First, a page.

So I'm not saying that this is how an individual will perceive the headphone each time they wear it as there are differences between individuals which could cause different peaks & troughs especially as you go further up the frequency range and would vary also with how the headphone was placed on your head for that particular listening session. So I do agree with you re not using sharp filters up there, and even more so if it's in relation to a unit that you haven't measured (ie if you're using a measurement of your headphone model off the internet) - due to uncertainties re unit to unit variation. But I suppose what I am saying is that it's possible to accurately characterise a headphone in terms how it measures on that rig by doing multiple measurements & averaging them - and from my results in that graph you can see that it's possible to do even up to 20kHz as the averages of each of the 3 units are still close together above 10kHz (which I found surprising & especially considering I never expected 3 units of a headphone model to measure so close to each other through the whole frequency range).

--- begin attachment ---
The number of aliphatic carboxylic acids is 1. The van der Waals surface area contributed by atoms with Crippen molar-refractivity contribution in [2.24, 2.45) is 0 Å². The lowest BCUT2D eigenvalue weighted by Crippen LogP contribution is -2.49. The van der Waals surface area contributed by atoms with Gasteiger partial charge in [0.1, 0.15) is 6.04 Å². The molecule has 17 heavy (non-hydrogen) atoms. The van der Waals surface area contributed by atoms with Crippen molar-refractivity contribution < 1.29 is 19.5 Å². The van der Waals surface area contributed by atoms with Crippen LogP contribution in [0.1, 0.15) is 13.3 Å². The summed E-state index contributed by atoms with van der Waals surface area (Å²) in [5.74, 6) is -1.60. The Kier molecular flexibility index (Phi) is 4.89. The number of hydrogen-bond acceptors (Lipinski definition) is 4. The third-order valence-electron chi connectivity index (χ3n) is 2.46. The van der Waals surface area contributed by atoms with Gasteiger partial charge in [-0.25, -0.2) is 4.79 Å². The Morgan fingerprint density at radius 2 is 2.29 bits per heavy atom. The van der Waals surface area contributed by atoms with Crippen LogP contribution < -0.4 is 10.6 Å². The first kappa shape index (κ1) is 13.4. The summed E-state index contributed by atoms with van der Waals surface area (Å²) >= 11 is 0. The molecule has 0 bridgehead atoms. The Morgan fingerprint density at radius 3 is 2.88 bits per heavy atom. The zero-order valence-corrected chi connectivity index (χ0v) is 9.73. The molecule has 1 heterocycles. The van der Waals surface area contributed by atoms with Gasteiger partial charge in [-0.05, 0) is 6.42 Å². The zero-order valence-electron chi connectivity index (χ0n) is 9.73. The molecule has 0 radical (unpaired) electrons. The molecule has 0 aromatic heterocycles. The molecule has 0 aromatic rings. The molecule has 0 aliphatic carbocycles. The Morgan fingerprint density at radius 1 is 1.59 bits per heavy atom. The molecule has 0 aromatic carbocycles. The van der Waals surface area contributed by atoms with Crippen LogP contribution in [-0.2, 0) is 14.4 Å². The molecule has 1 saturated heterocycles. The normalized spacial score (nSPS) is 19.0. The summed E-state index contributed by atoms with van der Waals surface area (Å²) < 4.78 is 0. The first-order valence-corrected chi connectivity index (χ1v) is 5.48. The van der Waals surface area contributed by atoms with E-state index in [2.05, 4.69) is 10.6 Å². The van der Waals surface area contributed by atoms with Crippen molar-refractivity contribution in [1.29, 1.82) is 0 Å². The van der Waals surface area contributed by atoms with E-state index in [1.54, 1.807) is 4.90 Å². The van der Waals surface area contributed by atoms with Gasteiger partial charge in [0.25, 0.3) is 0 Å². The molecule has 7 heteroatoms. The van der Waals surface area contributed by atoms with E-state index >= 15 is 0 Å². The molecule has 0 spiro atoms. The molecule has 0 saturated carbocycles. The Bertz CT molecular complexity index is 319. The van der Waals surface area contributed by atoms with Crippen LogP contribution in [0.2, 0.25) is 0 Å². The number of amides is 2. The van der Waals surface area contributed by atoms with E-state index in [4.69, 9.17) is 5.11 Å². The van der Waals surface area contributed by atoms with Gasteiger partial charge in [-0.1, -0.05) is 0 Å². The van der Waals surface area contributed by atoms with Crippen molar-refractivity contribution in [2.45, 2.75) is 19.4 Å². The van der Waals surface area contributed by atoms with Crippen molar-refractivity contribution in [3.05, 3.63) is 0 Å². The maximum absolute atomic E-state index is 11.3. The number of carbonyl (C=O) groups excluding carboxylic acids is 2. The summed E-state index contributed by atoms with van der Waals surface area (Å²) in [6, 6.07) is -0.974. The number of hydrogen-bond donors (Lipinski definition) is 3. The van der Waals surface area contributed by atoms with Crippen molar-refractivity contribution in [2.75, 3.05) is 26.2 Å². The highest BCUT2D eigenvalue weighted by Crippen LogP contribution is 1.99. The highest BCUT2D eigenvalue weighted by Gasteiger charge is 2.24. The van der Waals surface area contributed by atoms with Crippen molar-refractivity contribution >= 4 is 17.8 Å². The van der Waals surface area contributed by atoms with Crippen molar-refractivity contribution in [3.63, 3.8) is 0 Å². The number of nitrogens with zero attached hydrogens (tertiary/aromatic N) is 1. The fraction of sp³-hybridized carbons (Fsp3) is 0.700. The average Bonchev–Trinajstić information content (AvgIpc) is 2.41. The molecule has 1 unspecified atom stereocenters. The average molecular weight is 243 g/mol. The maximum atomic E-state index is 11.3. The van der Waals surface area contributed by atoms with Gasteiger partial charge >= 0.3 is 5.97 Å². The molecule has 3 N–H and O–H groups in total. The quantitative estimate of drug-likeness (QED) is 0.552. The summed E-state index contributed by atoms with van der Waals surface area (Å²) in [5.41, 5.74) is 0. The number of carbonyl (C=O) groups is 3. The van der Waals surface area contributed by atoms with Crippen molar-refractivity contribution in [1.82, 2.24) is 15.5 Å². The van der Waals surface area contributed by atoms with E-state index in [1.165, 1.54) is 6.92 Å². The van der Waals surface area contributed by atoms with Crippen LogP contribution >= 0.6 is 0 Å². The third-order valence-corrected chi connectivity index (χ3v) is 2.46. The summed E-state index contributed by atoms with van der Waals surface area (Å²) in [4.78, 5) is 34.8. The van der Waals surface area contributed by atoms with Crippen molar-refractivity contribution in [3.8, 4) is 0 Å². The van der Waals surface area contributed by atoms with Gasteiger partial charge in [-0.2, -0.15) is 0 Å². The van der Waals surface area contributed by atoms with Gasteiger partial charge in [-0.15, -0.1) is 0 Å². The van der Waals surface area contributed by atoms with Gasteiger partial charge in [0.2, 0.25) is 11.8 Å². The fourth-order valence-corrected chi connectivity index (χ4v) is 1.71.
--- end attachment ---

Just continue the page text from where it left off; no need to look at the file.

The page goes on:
solderdude

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I suppose what I am saying is that it's possible to accurately characterise a headphone in terms how it measures on that rig by doing multiple measurements & averaging them

It is possible to get a decent squiggly on paper by averaging and that it says something about the tonal balance and it is 'accurate' to that fixture.
It is also quite possible to get a measurement to reproduce quite well and 'follow' that average quite well when seatings are not extreme.
But that was not my point.